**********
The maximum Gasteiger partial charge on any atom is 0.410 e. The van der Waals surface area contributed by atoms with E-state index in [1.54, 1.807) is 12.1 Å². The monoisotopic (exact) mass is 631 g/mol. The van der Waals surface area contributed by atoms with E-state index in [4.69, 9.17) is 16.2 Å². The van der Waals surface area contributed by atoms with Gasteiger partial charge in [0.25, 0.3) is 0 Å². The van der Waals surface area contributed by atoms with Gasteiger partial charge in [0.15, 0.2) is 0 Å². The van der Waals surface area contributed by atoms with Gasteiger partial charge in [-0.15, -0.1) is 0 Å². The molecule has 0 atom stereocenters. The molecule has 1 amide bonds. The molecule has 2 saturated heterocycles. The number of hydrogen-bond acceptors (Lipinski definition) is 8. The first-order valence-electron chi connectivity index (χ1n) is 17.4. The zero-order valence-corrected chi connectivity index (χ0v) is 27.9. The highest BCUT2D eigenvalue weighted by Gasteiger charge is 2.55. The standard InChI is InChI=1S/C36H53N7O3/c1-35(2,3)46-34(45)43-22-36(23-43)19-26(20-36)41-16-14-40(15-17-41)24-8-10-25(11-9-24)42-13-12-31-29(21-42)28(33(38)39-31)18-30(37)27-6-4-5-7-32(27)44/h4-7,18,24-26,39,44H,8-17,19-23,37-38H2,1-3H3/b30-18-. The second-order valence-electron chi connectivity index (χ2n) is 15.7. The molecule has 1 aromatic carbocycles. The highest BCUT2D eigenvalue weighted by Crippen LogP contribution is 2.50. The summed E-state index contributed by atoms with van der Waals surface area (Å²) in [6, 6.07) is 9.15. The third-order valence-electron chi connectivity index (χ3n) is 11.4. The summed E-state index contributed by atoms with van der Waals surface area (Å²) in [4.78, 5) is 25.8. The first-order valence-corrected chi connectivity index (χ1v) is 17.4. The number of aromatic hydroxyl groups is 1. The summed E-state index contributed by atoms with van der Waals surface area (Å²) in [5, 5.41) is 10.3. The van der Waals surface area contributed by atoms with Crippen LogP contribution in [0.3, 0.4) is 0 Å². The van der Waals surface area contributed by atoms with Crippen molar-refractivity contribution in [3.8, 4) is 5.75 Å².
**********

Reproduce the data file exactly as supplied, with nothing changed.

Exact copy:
The maximum Gasteiger partial charge on any atom is 0.410 e. The van der Waals surface area contributed by atoms with E-state index in [1.54, 1.807) is 12.1 Å². The monoisotopic (exact) mass is 631 g/mol. The van der Waals surface area contributed by atoms with E-state index in [4.69, 9.17) is 16.2 Å². The van der Waals surface area contributed by atoms with Gasteiger partial charge in [0.25, 0.3) is 0 Å². The van der Waals surface area contributed by atoms with Gasteiger partial charge in [0.15, 0.2) is 0 Å². The van der Waals surface area contributed by atoms with Gasteiger partial charge in [-0.15, -0.1) is 0 Å². The molecule has 0 atom stereocenters. The molecule has 1 amide bonds. The molecule has 2 saturated heterocycles. The number of hydrogen-bond acceptors (Lipinski definition) is 8. The first-order valence-electron chi connectivity index (χ1n) is 17.4. The zero-order valence-corrected chi connectivity index (χ0v) is 27.9. The highest BCUT2D eigenvalue weighted by Gasteiger charge is 2.55. The standard InChI is InChI=1S/C36H53N7O3/c1-35(2,3)46-34(45)43-22-36(23-43)19-26(20-36)41-16-14-40(15-17-41)24-8-10-25(11-9-24)42-13-12-31-29(21-42)28(33(38)39-31)18-30(37)27-6-4-5-7-32(27)44/h4-7,18,24-26,39,44H,8-17,19-23,37-38H2,1-3H3/b30-18-. The second-order valence-electron chi connectivity index (χ2n) is 15.7. The molecule has 1 aromatic carbocycles. The highest BCUT2D eigenvalue weighted by Crippen LogP contribution is 2.50. The summed E-state index contributed by atoms with van der Waals surface area (Å²) in [6, 6.07) is 9.15. The third-order valence-electron chi connectivity index (χ3n) is 11.4. The summed E-state index contributed by atoms with van der Waals surface area (Å²) in [4.78, 5) is 25.8. The first-order valence-corrected chi connectivity index (χ1v) is 17.4. The number of aromatic hydroxyl groups is 1. The summed E-state index contributed by atoms with van der Waals surface area (Å²) in [5, 5.41) is 10.3. The van der Waals surface area contributed by atoms with Crippen LogP contribution in [0.3, 0.4) is 0 Å². The van der Waals surface area contributed by atoms with Crippen molar-refractivity contribution in [3.8, 4) is 5.75 Å².